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قراءة كتاب Rienzi, the Last of the Roman Tribunes

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Rienzi, the Last of the Roman Tribunes

Rienzi, the Last of the Roman Tribunes

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The Last of the Roman Tribunes


Edward Bulwer Lytton

     Then turn we to her latest Tribune's name,
     From her ten thousand tyrants turn to thee,
     Redeemer of dark centuries of shame—
     The friend of Petrarch—hope of Italy—
     Rienzi, last of Romans!  While the tree
     Of Freedom's wither'd trunk puts forth a leaf,
     Even for thy tomb a garland let it be—
     The Forum's champion, and the People's chief—
     Her new-born Numa thou!

     Childe Harold, cant. iv. stanza 114.
     Amidst the indulgence of enthusiasm and eloquence, Petrarch,
     Italy, and Europe, were astonished by a revolution, which
     realized for a moment his most splendid visions.—Gibbon,
     chap. 1xx.

Dedication of Rienzi.

To Alessandro Manzoni, as to the Genius of the Place,

Are Dedicated These Fruits, gathered on The Soil of Italian Fiction.

London, Dec. 1, 1835.


Prefixed to the First Collected Edition of the Author's Works in 1840.

My Dear Mother,

In inscribing with your beloved and honoured name this Collection of my Works, I could wish that the fruits of my manhood were worthier of the tender and anxious pains bestowed upon my education in youth.

Left yet young, and with no ordinary accomplishments and gifts, the sole guardian of your sons, to them you devoted the best years of your useful and spotless life; and any success it be their fate to attain in the paths they have severally chosen, would have its principal sweetness in the thought that such success was the reward of one whose hand aided every struggle, and whose heart sympathized in every care.

From your graceful and accomplished taste, I early learned that affection for literature which has exercised so large an influence over the pursuits of my life; and you who were my first guide, were my earliest critic. Do you remember the summer days, which seemed to me so short, when you repeated to me those old ballads with which Percy revived the decaying spirit of our national muse, or the smooth couplets of Pope, or those gentle and polished verses with the composition of which you had beguiled your own earlier leisure? It was those easy lessons, far more than the harsher rudiments learned subsequently in schools, that taught me to admire and to imitate; and in them I recognise the germ of the flowers, however perishable they be, that I now bind up and lay upon a shrine hallowed by a thousand memories of unspeakable affection. Happy, while I borrowed from your taste, could I have found it not more difficult to imitate your virtues—your spirit of active and extended benevolence, your cheerful piety, your considerate justice, your kindly charity—and all the qualities that brighten a nature more free from the thought of self, than any it has been my lot to meet with. Never more than at this moment did I wish that my writings were possessed of a merit which might outlive my time, so that at least these lines might remain a record of the excellence of the Mother, and the gratitude of the Son.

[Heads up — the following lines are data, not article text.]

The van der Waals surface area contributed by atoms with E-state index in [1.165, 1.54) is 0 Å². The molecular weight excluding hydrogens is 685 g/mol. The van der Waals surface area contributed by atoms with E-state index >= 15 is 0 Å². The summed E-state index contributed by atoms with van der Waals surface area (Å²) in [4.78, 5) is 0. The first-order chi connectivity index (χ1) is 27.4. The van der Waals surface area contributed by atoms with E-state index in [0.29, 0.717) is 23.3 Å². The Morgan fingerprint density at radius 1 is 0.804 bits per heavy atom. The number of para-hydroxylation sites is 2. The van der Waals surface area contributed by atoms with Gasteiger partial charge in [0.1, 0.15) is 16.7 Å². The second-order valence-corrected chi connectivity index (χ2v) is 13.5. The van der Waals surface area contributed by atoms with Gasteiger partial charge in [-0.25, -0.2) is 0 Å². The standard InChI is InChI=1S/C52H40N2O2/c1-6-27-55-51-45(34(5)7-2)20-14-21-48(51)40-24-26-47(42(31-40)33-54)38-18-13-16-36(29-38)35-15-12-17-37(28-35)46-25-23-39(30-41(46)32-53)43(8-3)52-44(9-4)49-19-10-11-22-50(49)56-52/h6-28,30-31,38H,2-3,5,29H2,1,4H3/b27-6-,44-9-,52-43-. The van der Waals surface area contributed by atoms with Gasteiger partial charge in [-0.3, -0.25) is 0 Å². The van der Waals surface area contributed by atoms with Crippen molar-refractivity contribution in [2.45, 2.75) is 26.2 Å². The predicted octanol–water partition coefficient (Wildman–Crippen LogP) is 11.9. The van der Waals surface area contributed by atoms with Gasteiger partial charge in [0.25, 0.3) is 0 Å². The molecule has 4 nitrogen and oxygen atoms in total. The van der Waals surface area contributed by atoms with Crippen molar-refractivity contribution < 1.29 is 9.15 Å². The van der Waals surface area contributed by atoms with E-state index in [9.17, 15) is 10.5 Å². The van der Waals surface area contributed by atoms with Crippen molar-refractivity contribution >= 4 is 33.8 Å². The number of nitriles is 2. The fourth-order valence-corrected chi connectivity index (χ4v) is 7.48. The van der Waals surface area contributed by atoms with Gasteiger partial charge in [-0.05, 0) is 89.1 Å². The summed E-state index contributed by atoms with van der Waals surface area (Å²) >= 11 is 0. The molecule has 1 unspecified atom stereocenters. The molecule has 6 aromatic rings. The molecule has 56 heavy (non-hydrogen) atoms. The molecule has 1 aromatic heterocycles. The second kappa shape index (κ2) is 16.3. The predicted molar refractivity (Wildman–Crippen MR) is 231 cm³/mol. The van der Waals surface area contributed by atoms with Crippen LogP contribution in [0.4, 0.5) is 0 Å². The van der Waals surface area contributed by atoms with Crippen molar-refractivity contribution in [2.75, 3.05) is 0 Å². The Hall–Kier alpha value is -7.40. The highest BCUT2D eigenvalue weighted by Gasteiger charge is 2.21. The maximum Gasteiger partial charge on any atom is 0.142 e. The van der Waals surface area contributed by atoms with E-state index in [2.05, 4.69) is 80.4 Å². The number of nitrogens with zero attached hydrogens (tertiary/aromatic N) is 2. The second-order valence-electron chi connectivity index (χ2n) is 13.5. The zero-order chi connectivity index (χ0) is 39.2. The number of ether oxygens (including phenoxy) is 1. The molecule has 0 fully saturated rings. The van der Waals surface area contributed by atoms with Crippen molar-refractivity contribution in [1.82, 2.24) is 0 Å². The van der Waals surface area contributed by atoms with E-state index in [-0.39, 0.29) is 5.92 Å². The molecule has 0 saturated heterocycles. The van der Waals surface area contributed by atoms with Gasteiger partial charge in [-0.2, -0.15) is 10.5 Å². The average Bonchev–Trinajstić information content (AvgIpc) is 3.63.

E.L.B. London: January 6, 1840.



RIENZI, The Last of the Tribunes.


Chapter 1.I    The Brothers.

Chapter 1.II    An Historical Survey—not to Be Passed Over, Except by

Chapter 1.III    The Brawl.

Chapter 1.IV    An Adventure.

Chapter 1.V    The Description of a Conspirator, and the Dawn of the

Chapter 1.VI    Irene in the Palace of Adrian di Castello.

Chapter 1.VII    Upon Love and Lovers.

Chapter 1.VIII    The Enthusiastic Man Judged by the Discreet Man.

Chapter 1.IX    "When the People Saw this Picture, Every One Marvelled."

Chapter 1.X    A Rough Spirit Raised, Which May Hereafter Rend the Wizard.

Chapter 1.XI    Nina di Raselli.

Chapter 1.XII    The Strange Adventures that Befel Walter de Montreal.


Chapter 2.I    The Knight of Provence, and his Proposal.

Chapter 2.II    The Interview, and the Doubt.

Chapter 2.III    The Situation of a Popular Patrician in Times of Popular

Chapter 2.IV    The Ambitious Citizen, and the Ambitious Soldier.

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